Saturday, June 13, 2009


12:13 A.M.
A variety of music blasts from speakers surrounding the bar as people socialize, drinks in hand.
I ask her, “You here to see Hollyweerd?”
“Huh?” She glances up at me, Pabst Blue Ribbon in hand. “Highly weird? What’s that?”

No, not highly weird, though that description fits them like a missing screw. Hollyweerd; a group that some would call a “megazord”— equipped with Demond “The Dreamer” Toney, Chris “The Love Crusader” McAdoo, Tuki Carter, and Jaye “Stagolee” Price.
But who exactly are these guys?
The Dreamer, 24, was born in Oakland California. He moved to Atlanta, and attended Georgia State University to pursue a degree in Film Production. The Love Crusader, 24, is a full time tattoo artist at the illustrious City Of Ink tattoo parlor. Stagolee, 24, who is originally from Alabama, has just been here for five years. Alumni of Morehouse College in Atlanta, Stago calls himself an artist, musician (he is also a member of the talented jazz group, Jaspects), and educator. Tuki, 27, was born and raised in Los Angeles. He is the co-owner of City Of Ink. I asked him if he was enrolled in college, and he smirked as he lit a joint with a Slim Jim tucked in his ear. “Nah…I quit.” He replied. “I’m a college drop out before Kanye.”
Some may ask ‘who is Hollyweerd?’
Or, better yet, ‘what is Hollyweerd’?
Allow them to explain it to you.
Stago says,” Hollyweerd is a mastermind, master group that can prepare everybody’s creative energies.” According to The Love Crusader, Hollyweerd is nothing less than a “talented group formed by 4 dudes with a common bond of dope music.” He continues, “We’re trying to have an outlet of music outside of what people are accustomed to. We were all in school and known as the “different kid”, may not have had straight As, you know…Bs…Cs…Ds…”
The Dreamer screams out, “Fs!”
The Love Crusader laughs and continues, “And its not because you were dumb. You may have been thinking about a song, or you may have been doodling. You may have had an imagination that you just couldn’t control. I remember as a student I used to draw on my tests! It’s for the people who were different, the people who felt they were a little bit weird, or didn’t fit in. This is music for those weirdos, man. Hollyweerd is change.”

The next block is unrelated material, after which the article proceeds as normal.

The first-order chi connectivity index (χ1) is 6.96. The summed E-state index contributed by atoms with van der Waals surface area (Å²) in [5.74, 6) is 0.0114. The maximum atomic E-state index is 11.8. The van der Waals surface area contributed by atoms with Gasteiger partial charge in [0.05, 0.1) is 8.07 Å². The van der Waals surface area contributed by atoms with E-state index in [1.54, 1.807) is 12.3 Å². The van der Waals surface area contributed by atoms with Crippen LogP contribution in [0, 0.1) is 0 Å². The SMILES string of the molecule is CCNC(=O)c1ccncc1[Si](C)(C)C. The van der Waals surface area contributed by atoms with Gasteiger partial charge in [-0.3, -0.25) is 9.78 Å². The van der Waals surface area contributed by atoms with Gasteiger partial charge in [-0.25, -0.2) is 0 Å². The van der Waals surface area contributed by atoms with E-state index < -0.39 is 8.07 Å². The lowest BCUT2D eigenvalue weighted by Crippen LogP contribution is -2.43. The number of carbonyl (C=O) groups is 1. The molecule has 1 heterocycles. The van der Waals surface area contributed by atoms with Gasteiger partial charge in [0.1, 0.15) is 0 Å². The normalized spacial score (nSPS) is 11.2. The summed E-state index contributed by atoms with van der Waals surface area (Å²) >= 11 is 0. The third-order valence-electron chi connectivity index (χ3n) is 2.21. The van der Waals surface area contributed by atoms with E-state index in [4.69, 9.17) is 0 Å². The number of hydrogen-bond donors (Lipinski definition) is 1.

That may be the most adequate allegation yet, seeing that both The Love Crusader and The Dreamer were born on November 4th, the same day America’s first black president was elected to be the 44th president of the United States of America.
Many may wonder, how could such a random group of men bond together to form such a brilliant brand? Sadly, Nobody may ever know the answer to that, but what we do know is— Atlanta is known to be a very fertile mother to talented artists.
Hollyweerd is the newborn; Atlanta’s musical toddlers with promising potential.

Tuki walks onto the stage before their set, and starts to test the mics. “Mic check.” He says as he goes from one microphone to the other, until he completes the test of all four. He humbly exposed himself to his fans and checked the mics himself instead of sending someone else to do it. I admired that.